An Ethiopian Journal

"Until lions have their historians, tales of the hunt shall always glorify the hunters"

Posts Tagged ‘Lalibela

The “New Jerusalem” of Ethiopia

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The imprints of Judaism run so deep in Ethiopia

BBC Christianity (Ethiopian Orthodox Christianity)

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Written by Tseday

November 20, 2011 at 9:47 pm

Lalibela was built with the help of Angels not Aliens

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A recent documentary on the History Channel suggesting that the churches of Lalibela were built with the help of aliens! And supposedly the aliens are going to reclaim the Ark of the Covenant from Axum when they return to earth?!?

Written by Tseday

August 18, 2011 at 5:31 pm

Lalibela Rock-Hewn Churches

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Great mini-documentary on the history and significance of Lalibela

While churches sought to rise to the sky in Europe, in Africa they were being carved out of the earth. In the highlands of Ethiopia during twelfth century, a man called Lalibela rose to power, was crowned King, and went on to establish a Christian empire spanning the highlands and stretching to the sea. His ambition was to build a religious state and a spiritual center to rival Jerusalem. He claimed to have been shown – in a vision – the most holy of churches in Heaven. He ordered tools be made to carve temples out of the rock like those he had seen.

Craftsmen toiled in the stony mountains for over twenty-four years to create these unique rock churches. Some of Lalibela’s motivation to build these unusual structures stemmed from a desire to claim legitimacy. He belonged to a dynasty that had seized the throne and the churches helped him gain acceptance. His efforts paid off: today he is revered as a saint and his shrine attracts a continuous flow of pilgrims. While all religions at one time or another have constructed shrines and physical symbols to serve an ideological purpose, striking awe into to the layman and establishing the clergy’s direct connection to the power of God, Lalibela clearly lacked legitimacy and used these temples to insure his leadership.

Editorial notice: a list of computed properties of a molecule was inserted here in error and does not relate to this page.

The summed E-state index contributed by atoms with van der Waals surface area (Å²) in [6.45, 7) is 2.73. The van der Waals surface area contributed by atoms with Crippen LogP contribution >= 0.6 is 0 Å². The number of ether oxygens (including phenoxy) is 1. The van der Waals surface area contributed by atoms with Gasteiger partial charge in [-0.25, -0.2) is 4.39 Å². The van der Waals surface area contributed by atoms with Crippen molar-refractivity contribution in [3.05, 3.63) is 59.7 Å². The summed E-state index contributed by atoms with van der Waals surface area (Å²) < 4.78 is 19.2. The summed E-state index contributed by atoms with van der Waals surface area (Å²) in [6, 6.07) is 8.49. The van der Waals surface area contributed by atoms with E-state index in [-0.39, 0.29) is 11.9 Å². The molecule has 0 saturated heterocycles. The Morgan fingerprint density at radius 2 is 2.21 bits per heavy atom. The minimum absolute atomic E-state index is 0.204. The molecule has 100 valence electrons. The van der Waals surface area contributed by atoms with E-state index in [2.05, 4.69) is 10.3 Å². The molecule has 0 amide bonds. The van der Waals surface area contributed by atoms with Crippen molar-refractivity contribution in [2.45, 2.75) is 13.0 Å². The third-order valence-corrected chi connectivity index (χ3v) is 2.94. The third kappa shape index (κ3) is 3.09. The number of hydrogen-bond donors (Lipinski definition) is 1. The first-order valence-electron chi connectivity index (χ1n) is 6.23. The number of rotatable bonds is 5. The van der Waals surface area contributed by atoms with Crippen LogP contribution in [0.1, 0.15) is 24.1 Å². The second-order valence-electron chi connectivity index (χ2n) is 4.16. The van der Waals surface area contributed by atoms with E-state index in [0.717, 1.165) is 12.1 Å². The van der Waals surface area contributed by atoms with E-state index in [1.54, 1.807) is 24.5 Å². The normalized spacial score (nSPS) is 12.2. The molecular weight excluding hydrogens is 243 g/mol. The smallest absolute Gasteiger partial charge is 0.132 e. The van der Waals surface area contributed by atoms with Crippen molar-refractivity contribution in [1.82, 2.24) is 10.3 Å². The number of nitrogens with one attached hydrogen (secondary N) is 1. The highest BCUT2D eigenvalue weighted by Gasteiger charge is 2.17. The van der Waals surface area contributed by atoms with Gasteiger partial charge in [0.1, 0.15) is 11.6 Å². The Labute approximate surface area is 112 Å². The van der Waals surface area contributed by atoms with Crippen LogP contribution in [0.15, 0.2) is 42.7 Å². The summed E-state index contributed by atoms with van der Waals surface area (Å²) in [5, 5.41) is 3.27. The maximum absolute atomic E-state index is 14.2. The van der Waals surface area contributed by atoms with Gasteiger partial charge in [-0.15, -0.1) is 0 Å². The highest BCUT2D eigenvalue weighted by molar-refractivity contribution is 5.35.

Written by Tseday

April 8, 2009 at 12:22 am

Knight’s Stone

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Called ‘Dalle des Chevaliers’ in French, this engraved stone is said to have been the cover stone of the crypt beneath the church at Rennes-le-Château. According to the legend, Saunière found it lying upside down and had it lifted by Adrien Marre and Féliciean Marceau, two local workmen.

Beneath the stone was a hole in which Saunière allegedly found a small pot containing a couple of goldpieces, a Visigoth necklace and a golden Chalice dating from around the 13th century (that he later gave to his friend Abbé Grassaud). He told the workman that he had only found some worthless Medallions of Lourdes and sent them home. He apparently didn’t recognize or appreciate the value of the cover stone itself for he used it as a stepping stone for the Calvaire where it was ‘re-discovered’ in 1926.

According to Henry Buthion, who ran the Saunière estate for some 40 years after he had bought it from Noel Corbu in 1965, the stone once sealed the mural tomb of Sigebert IV. Buthion was convinced that Saunière discovered this tomb and took jewellery and two golden crowns from it that he gave to friends and relations.

The stone is thought by some to depict the flight of Sigebert IV to Rennes-le-Château in 1681. Others have noticed the resemblances with the official seal of the Knight’s Templar of two men riding one horse. Dutch writer Klaas van Urk recently made a case for the stone to depict the two entrances of the Grail Church Bieta Mariam in Ethiopia, once the place where the Ark of the Covenant was hidden. In his explanation, the left part of the stone depicts the ritual of preparing the Ark of the Covenant, the right image is a Grail Knight carrying the round symbol of the Holy Light. Fact is that the image  engraved over the double entrance of Bieta Mariam bares a striking resemblance to the right tableau of the Dalle des Chevaliers.